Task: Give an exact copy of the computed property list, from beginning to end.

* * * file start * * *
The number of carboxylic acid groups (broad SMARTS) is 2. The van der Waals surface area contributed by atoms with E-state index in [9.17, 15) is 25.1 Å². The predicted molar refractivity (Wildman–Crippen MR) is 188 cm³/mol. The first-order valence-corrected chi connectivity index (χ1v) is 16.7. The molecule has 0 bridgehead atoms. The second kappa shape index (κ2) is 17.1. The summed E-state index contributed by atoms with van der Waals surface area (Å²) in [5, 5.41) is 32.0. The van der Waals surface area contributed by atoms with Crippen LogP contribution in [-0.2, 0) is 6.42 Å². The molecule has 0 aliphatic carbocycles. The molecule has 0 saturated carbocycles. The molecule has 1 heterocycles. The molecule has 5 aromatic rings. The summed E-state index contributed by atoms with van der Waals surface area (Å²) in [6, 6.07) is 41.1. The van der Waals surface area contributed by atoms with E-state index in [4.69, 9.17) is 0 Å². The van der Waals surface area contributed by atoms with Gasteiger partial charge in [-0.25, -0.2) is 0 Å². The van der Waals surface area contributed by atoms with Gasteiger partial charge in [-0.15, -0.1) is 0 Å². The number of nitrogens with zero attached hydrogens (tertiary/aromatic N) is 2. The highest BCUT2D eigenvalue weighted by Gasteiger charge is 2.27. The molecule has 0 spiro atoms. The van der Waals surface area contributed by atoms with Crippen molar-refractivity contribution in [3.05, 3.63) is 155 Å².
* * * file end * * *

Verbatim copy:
The number of carboxylic acid groups (broad SMARTS) is 2. The van der Waals surface area contributed by atoms with E-state index in [9.17, 15) is 25.1 Å². The predicted molar refractivity (Wildman–Crippen MR) is 188 cm³/mol. The first-order valence-corrected chi connectivity index (χ1v) is 16.7. The molecule has 0 bridgehead atoms. The second kappa shape index (κ2) is 17.1. The summed E-state index contributed by atoms with van der Waals surface area (Å²) in [5, 5.41) is 32.0. The van der Waals surface area contributed by atoms with Crippen LogP contribution in [-0.2, 0) is 6.42 Å². The molecule has 0 aliphatic carbocycles. The molecule has 0 saturated carbocycles. The molecule has 1 heterocycles. The molecule has 5 aromatic rings. The summed E-state index contributed by atoms with van der Waals surface area (Å²) in [6, 6.07) is 41.1. The van der Waals surface area contributed by atoms with E-state index in [4.69, 9.17) is 0 Å². The van der Waals surface area contributed by atoms with Gasteiger partial charge in [-0.25, -0.2) is 0 Å². The van der Waals surface area contributed by atoms with Gasteiger partial charge in [-0.15, -0.1) is 0 Å². The number of nitrogens with zero attached hydrogens (tertiary/aromatic N) is 2. The highest BCUT2D eigenvalue weighted by Gasteiger charge is 2.27. The molecule has 0 spiro atoms. The van der Waals surface area contributed by atoms with Crippen molar-refractivity contribution in [3.05, 3.63) is 155 Å².